Monday, May 01, 2006

International Workers' Day

On May 1st, 1884 the Federation of Organized Trades and Labor Unions gave the United States government an ultimatum: an eight hour work day for all American workers by May 1st, 1886. When corporate and government leaders failed to listen to the masses, labor leaders called for a general strike. The strike soon escalated into riots in Chicago and other major cities. After the Chicago police murdered two innocent strikers from the McCormick Harvesting Machine Company on their own picket line, a group of anarchists called for a pro-worker rally at Haymarket Square to be held on May 4th, 1886. August Spies, a leader of the Chicago anarchist movement, spoke to the crowd that gathered at Haymarket and encouraged them to stand up for their rights. Police soon broke up the peaceful rally, but the workers fought back in the name of free speech.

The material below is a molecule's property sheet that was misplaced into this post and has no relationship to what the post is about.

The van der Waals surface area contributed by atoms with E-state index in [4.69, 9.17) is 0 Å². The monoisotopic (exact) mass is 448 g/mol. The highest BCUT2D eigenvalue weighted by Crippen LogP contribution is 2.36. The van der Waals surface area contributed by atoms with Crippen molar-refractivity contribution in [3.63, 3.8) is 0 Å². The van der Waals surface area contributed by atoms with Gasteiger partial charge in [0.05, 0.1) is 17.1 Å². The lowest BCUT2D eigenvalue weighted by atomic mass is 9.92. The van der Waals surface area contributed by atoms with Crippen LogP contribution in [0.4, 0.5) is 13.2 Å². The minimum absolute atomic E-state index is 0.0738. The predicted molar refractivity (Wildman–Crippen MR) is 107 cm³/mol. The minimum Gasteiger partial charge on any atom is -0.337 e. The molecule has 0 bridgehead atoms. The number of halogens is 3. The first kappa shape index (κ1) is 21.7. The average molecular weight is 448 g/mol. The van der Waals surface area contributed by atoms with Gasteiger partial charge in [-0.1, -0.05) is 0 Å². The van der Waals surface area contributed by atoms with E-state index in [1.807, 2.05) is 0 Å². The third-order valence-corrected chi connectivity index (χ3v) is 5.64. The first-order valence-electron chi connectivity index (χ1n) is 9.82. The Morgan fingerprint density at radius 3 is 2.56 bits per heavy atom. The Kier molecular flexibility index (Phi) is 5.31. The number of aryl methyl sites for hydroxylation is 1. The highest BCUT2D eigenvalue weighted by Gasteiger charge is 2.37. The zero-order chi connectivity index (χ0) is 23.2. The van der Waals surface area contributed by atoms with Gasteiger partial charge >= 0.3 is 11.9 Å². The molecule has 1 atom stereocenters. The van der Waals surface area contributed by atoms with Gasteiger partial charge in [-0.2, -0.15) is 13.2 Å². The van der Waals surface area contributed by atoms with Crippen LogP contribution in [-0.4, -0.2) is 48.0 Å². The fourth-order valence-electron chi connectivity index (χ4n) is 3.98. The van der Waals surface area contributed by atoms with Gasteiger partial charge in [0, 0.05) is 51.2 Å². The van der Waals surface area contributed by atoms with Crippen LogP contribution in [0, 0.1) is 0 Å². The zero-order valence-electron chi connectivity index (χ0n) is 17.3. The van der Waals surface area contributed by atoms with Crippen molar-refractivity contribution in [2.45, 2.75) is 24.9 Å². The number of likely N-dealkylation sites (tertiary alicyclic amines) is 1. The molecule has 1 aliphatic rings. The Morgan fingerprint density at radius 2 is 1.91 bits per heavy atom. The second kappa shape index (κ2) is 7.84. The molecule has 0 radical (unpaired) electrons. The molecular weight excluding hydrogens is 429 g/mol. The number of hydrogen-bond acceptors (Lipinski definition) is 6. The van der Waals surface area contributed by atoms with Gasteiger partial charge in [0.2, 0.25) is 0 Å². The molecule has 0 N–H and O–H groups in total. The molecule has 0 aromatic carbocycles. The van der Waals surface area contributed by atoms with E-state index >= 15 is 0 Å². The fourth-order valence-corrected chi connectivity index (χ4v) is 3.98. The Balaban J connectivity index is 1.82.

"The time will come when our silence will be more powerful than the voices you strangle today." - August Spies

The courts prosecuted 8 individuals in connection with the violence at Haymarket Square and the killing of 7 policemen, despite the fact that the government had no evidence against the eight freedom fighters. Seven of them were condemned to death. On November 11th, 1887 four of them were hung before a public audience. August Spies, Albert Parsons, Adolph Fischer, and George Engel all sang "La Marseillaise", a revolutionary anthem, as they walked to the gallows.